Nova Scotia opposition leader vows to fight carbon tax

Published 16:35 on February 6, 2015  /  Last updated at 22:51 on October 4, 2016  /  Americas, Canada, Carbon Taxes  /  No Comments

Efforts to set a carbon tax in Canada's Nova Scotia face headwinds as opposition party leader Jamie Baillie said the measure risked stalling the province's economic recovery.

Efforts to set a carbon tax in Canada’s Nova Scotia face headwinds as opposition party leader Jamie Baillie said the measure risked stalling the province’s economic recovery.

Nova Scotia, on Canada’s east coast, is considering introducing a carbon tax to help it cut pollution while raising revenues.

Bailie, head of the province’s Progressive Conservative party, told its annual general meeting on Friday that the tax would be a burden for the province’s population of nearly 1 million people.

“If we are going to truly rebuild our economy, then we do need to change the way Nova Scotians are taxed, but that means finding ways to give families a break, not finding new ways to tax them even more,” he said, according to local media.

In November, a former Ontario cabinet minister Laurel Broten was tasked with reviewing Nova Scotia’s tax system and released a report recommending the introduction of a carbon tax similar to British Columbia’s, which came into force in 2008 in Canada’s westernmost province.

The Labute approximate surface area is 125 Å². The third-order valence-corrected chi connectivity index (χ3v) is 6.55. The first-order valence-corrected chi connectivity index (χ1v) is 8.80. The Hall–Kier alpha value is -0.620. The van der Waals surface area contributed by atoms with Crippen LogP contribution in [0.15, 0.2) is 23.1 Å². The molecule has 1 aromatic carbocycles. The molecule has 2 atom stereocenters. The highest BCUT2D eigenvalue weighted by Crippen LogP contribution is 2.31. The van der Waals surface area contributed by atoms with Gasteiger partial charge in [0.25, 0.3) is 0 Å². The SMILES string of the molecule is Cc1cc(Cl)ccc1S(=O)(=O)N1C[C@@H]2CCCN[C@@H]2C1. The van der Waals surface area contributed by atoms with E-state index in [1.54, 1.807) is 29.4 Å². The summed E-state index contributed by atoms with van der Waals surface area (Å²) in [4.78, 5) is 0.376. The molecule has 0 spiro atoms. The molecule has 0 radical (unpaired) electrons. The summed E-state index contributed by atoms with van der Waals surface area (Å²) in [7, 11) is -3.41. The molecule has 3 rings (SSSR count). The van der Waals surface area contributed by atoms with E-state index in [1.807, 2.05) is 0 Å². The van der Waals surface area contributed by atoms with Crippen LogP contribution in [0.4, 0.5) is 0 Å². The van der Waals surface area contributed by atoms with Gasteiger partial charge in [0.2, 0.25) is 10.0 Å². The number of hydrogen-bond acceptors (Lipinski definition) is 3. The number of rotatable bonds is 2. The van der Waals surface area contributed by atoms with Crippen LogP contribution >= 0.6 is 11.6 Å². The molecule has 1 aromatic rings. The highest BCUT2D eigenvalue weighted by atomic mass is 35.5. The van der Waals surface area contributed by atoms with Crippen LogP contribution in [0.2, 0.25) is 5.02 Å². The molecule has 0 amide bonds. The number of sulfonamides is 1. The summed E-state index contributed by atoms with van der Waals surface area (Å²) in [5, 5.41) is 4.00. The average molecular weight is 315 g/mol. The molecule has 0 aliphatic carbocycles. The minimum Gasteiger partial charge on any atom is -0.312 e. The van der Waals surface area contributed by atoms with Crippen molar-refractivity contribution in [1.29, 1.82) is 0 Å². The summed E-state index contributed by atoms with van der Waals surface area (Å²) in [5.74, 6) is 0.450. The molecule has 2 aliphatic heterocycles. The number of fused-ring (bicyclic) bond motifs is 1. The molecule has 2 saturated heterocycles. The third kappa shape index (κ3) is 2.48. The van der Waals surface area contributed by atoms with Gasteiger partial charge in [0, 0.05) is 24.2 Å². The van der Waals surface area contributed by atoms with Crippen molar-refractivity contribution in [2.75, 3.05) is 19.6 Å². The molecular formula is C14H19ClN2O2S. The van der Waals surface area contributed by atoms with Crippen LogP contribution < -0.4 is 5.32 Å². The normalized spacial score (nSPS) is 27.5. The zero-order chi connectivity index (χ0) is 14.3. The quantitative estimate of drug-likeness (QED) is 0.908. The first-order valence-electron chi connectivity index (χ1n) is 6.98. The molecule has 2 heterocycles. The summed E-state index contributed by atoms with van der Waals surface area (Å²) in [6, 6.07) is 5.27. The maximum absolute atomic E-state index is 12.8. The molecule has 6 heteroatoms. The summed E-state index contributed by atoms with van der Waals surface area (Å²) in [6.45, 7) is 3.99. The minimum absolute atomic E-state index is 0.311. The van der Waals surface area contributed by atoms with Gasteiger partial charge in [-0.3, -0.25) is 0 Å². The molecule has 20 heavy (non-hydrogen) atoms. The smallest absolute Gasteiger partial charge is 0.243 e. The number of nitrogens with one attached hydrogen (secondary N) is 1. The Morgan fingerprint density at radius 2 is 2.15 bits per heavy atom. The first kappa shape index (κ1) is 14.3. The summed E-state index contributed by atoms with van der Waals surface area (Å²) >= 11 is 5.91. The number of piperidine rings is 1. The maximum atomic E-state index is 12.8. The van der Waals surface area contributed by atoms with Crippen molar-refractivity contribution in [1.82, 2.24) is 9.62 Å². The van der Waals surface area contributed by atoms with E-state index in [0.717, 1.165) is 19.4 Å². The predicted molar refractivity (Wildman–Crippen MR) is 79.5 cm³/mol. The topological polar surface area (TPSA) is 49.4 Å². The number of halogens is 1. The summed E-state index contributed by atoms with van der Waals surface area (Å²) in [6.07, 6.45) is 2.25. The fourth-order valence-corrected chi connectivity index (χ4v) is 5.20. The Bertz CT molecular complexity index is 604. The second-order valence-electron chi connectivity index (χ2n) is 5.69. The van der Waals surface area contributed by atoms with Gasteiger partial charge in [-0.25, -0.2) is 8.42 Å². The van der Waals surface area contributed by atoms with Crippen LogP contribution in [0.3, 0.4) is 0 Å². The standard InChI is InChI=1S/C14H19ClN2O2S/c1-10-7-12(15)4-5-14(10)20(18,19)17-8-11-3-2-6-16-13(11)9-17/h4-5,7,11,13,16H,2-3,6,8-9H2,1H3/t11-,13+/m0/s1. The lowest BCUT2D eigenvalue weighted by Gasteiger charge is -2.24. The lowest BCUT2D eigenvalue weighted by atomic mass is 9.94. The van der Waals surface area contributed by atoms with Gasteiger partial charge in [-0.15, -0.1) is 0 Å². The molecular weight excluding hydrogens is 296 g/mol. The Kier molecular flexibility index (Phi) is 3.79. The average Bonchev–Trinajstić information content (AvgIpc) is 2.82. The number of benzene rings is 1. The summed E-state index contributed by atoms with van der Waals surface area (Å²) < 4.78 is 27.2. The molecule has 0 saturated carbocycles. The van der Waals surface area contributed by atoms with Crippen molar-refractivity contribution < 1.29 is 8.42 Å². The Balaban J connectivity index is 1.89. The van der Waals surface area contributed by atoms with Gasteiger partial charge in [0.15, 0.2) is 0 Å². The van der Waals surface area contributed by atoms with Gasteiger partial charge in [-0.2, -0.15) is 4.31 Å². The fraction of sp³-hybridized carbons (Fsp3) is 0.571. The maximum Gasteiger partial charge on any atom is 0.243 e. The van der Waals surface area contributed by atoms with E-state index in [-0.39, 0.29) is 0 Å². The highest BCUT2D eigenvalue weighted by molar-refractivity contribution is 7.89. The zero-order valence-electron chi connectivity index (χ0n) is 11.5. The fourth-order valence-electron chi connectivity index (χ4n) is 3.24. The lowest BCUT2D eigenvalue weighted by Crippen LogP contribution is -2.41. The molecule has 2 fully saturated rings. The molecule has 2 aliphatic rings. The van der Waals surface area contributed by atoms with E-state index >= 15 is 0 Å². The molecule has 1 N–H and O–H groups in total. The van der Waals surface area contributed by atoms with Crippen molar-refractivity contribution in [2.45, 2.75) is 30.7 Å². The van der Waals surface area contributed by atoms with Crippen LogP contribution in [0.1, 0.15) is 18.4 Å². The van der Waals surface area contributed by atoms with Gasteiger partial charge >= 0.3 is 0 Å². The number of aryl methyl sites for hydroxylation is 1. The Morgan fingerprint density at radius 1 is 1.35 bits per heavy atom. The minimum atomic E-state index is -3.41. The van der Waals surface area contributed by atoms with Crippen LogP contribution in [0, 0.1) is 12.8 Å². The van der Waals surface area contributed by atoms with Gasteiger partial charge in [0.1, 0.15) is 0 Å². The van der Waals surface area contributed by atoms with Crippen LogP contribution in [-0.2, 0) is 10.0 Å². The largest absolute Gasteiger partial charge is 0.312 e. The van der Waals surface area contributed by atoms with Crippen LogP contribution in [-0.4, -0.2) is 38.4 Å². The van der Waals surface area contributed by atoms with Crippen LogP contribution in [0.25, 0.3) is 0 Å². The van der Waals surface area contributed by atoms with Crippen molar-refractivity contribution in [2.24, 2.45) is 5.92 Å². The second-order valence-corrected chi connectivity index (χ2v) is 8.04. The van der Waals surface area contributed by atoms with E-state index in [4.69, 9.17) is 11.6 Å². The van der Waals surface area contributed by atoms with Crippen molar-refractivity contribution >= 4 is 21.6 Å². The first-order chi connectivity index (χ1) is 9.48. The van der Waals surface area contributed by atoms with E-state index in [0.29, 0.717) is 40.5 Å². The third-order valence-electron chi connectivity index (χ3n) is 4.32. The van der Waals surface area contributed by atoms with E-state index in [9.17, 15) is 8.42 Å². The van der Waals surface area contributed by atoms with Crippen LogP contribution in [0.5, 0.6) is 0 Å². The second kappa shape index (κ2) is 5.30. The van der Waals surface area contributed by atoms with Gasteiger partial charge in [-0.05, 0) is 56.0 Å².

He said the tax could affect both stationary and mobile sources of carbon emissions, though it should strive to be revenue-neutral and take 10 years to fully implement, with electricity exempt for the first five in order to account for the renewable energy targets already implemented by the government.

Broten, who was brought in by current Nova Scotia premier Stephen McNeil of the province’s left-leaning Liberal party, estimated the tax could generate $229 million in annual revenue by 2020.

Nova Scotia is expected to generate 25% of its electricity from renewables this year, and has a target of 40% by 2020, which it will likely meet through importing hydroelectric power from nearby Newfoundland and Labrador. The province has also sets an emissions cap for the power sector.

“Nova Scotia’s example is important to the rest of Canada because it is a carbon-intensive province, with an electricity system based on coal, undergoing a significant energy transition … A carbon tax would fit nicely with its existing policy mix and contribute to a real transition away from fossil fuels towards more a more efficient and clean energy system,” said Brendan Haley, a former energy coordinator at Nova Scotia’s Ecology Action Centre, who also helped develop the province’s energy efficiency framework.

But the Nova Scotia Tories’ Baillie said a carbon tax could increase the cost of heating homes and driving cars at a time when Nova Scotians can’t afford it.

Nova Scotia’s economy has suffered more than most other provinces since the start of the global recession.

Mass emigration has shifted the province’s demographics, meaning that almost 20% of residents are now 65 or over.

But the province, whose economy is heavily dependent on exports, is showing signs of recovery, in part due to low oil prices and a tumbling Canadian dollar.

The carbon tax could be tabled in Premier McNeil’s spring budget.

By Mike Szabo – mike@carbon-pulse.com